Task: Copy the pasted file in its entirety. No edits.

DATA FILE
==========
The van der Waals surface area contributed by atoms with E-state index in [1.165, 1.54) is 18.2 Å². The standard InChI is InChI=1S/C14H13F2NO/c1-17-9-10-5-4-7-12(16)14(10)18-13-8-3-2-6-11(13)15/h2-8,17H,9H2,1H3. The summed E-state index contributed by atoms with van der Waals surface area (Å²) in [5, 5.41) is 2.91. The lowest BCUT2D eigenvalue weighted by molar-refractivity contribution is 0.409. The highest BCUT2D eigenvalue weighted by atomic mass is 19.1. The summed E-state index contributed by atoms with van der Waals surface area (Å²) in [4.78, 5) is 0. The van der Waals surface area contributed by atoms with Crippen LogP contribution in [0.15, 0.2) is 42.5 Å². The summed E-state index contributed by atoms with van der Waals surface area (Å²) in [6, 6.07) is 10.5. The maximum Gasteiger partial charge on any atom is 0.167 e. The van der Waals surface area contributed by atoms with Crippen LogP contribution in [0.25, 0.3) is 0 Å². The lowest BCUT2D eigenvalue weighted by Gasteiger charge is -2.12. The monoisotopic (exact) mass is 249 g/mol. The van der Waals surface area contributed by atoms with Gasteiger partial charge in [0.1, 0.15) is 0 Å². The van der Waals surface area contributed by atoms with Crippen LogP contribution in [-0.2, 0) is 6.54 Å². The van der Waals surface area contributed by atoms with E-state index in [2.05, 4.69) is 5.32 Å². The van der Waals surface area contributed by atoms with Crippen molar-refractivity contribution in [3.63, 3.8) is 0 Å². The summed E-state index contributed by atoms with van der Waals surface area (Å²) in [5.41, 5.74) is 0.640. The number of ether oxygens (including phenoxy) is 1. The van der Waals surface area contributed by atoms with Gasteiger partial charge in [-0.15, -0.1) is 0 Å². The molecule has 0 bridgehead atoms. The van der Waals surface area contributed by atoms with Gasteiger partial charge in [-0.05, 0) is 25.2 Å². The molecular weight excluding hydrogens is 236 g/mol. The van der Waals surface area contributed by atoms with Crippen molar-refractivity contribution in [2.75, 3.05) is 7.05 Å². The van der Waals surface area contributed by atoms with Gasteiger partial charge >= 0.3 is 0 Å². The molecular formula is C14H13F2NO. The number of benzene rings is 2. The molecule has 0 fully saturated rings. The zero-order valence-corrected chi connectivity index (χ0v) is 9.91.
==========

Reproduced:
The van der Waals surface area contributed by atoms with E-state index in [1.165, 1.54) is 18.2 Å². The standard InChI is InChI=1S/C14H13F2NO/c1-17-9-10-5-4-7-12(16)14(10)18-13-8-3-2-6-11(13)15/h2-8,17H,9H2,1H3. The summed E-state index contributed by atoms with van der Waals surface area (Å²) in [5, 5.41) is 2.91. The lowest BCUT2D eigenvalue weighted by molar-refractivity contribution is 0.409. The highest BCUT2D eigenvalue weighted by atomic mass is 19.1. The summed E-state index contributed by atoms with van der Waals surface area (Å²) in [4.78, 5) is 0. The van der Waals surface area contributed by atoms with Crippen LogP contribution in [0.15, 0.2) is 42.5 Å². The summed E-state index contributed by atoms with van der Waals surface area (Å²) in [6, 6.07) is 10.5. The maximum Gasteiger partial charge on any atom is 0.167 e. The van der Waals surface area contributed by atoms with Crippen LogP contribution in [0.25, 0.3) is 0 Å². The lowest BCUT2D eigenvalue weighted by Gasteiger charge is -2.12. The monoisotopic (exact) mass is 249 g/mol. The van der Waals surface area contributed by atoms with Gasteiger partial charge in [0.1, 0.15) is 0 Å². The van der Waals surface area contributed by atoms with Crippen LogP contribution in [-0.2, 0) is 6.54 Å². The van der Waals surface area contributed by atoms with E-state index in [2.05, 4.69) is 5.32 Å². The van der Waals surface area contributed by atoms with Crippen molar-refractivity contribution in [3.63, 3.8) is 0 Å². The summed E-state index contributed by atoms with van der Waals surface area (Å²) in [5.41, 5.74) is 0.640. The number of ether oxygens (including phenoxy) is 1. The van der Waals surface area contributed by atoms with Gasteiger partial charge in [-0.15, -0.1) is 0 Å². The molecule has 0 bridgehead atoms. The van der Waals surface area contributed by atoms with Gasteiger partial charge in [-0.05, 0) is 25.2 Å². The molecular weight excluding hydrogens is 236 g/mol. The van der Waals surface area contributed by atoms with Crippen molar-refractivity contribution in [2.75, 3.05) is 7.05 Å². The van der Waals surface area contributed by atoms with Gasteiger partial charge >= 0.3 is 0 Å². The molecular formula is C14H13F2NO. The number of benzene rings is 2. The molecule has 0 fully saturated rings. The zero-order valence-corrected chi connectivity index (χ0v) is 9.91.